Turns out that in the late 19th century, throngs of Basque shepherds sought their fortunes in rural Idaho. Harsh winters were spent with fellow Basques in Boise boarding houses, and the strong community they built stuck. Which explains spots like Bar Gernika, its half-timbered interiors imitating historic Basque farmhouses, serving traditional kalimotxo – a rather studenty-sounding combo of Coca-Cola and red wine. It’s served over ice, with a slice of lemon, and is surprisingly good.
‘What’s happening in Hawaii – that’ll be us someday.’ Ranger Ron Silberstein delivers his doomsday pronouncement with ho-hum matter-of-factness. The news footage out of Hawaii lately has been all blazing-orange lava and black smoke. Around 280 kilometres east of Boise, Craters of the Moon National Monument and Preserve shows what happens when volcanoes really get to erupting. It represents the aftermath of a lava flood of Biblical proportions that scientists reckon dates back only 2,000 years.
The Devil’s Orchard is our favourite spot: an eerie ‘garden’ sprung from dead ground. Lumber pines afflicted with ‘witches’ broom’, their branches distorted into tangles by a parasitic plant, stick up between charred fragments of lava, the scene fairytale-spooky; like the rest of the park, it’s oddly picturesque, and all borne from the violence right beneath our feet.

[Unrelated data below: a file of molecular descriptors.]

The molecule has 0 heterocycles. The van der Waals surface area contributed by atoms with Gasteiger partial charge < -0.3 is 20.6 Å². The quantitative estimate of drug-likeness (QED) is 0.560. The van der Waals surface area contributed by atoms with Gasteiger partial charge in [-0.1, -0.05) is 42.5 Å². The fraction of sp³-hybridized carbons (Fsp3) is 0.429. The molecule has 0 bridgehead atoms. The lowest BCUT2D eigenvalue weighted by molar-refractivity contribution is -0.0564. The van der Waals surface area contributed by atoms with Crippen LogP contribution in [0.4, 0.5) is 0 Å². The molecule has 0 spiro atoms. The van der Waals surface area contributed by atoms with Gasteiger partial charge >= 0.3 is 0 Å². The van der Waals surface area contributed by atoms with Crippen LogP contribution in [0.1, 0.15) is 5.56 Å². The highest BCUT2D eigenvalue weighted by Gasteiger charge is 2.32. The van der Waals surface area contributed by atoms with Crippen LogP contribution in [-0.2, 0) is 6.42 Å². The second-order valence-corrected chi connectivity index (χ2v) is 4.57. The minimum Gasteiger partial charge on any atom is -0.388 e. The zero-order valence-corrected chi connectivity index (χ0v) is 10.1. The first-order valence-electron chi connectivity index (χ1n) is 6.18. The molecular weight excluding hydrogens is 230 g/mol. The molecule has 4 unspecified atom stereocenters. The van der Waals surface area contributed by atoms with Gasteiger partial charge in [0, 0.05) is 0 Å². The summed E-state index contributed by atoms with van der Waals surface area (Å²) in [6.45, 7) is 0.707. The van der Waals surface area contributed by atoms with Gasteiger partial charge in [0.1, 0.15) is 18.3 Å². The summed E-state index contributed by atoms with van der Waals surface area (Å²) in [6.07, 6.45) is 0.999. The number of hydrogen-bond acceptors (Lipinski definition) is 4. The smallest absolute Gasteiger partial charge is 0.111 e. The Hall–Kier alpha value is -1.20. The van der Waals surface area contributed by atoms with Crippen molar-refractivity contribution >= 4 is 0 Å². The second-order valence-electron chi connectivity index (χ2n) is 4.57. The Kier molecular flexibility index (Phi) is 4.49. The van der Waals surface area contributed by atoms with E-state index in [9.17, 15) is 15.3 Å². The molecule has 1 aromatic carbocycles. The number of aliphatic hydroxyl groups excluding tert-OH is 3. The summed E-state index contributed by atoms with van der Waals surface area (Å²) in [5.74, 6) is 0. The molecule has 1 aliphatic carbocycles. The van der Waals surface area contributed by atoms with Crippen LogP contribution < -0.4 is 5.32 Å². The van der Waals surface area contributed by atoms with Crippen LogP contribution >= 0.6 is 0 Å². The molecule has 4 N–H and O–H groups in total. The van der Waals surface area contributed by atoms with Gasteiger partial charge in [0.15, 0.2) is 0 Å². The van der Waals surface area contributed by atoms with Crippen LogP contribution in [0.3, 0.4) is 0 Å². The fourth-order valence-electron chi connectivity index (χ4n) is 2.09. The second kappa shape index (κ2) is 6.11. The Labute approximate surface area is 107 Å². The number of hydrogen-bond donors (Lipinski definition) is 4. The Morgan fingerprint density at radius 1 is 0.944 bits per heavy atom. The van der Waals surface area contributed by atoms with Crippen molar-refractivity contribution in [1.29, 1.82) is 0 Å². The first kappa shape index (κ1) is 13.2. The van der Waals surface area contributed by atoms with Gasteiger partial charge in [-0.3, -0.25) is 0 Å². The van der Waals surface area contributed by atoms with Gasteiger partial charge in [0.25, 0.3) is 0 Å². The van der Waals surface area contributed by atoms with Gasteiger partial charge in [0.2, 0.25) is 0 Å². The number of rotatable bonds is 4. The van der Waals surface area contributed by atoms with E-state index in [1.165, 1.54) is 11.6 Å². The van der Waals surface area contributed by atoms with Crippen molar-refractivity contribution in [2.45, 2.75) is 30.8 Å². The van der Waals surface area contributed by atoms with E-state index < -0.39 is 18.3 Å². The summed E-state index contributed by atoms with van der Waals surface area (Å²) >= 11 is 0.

That violence is laid disconcertingly bare when we cross into Wyoming and Yellowstone National Park. There’s a gentle beauty about the pine forests and placid lakes here that lends even greater power to the stuff we really came to see – geysers belching boiling water; evil-looking, bubbling mud pots; and, everywhere, steam escaping the Earth’s angry crust.
We make a beeline for Old Faithful, which periodically blasts a geyser of water as high as 55 metres. It’s more affable than expected: less fierce burst than fountainy whoosh. The star attraction is Grand Prismatic Spring, the park’s largest thermal pool – and its most colourful, thanks to microorganisms called thermophiles, bacteria that love blistering-hot conditions no other lifeform can survive. Driving towards the basin where the spring sits, we spot luminous orange, blue and yellow steam. Thanks to Instagram, the spring has lately gone from sideshow to major draw, but retains its modestly sized car park, so expect a crush.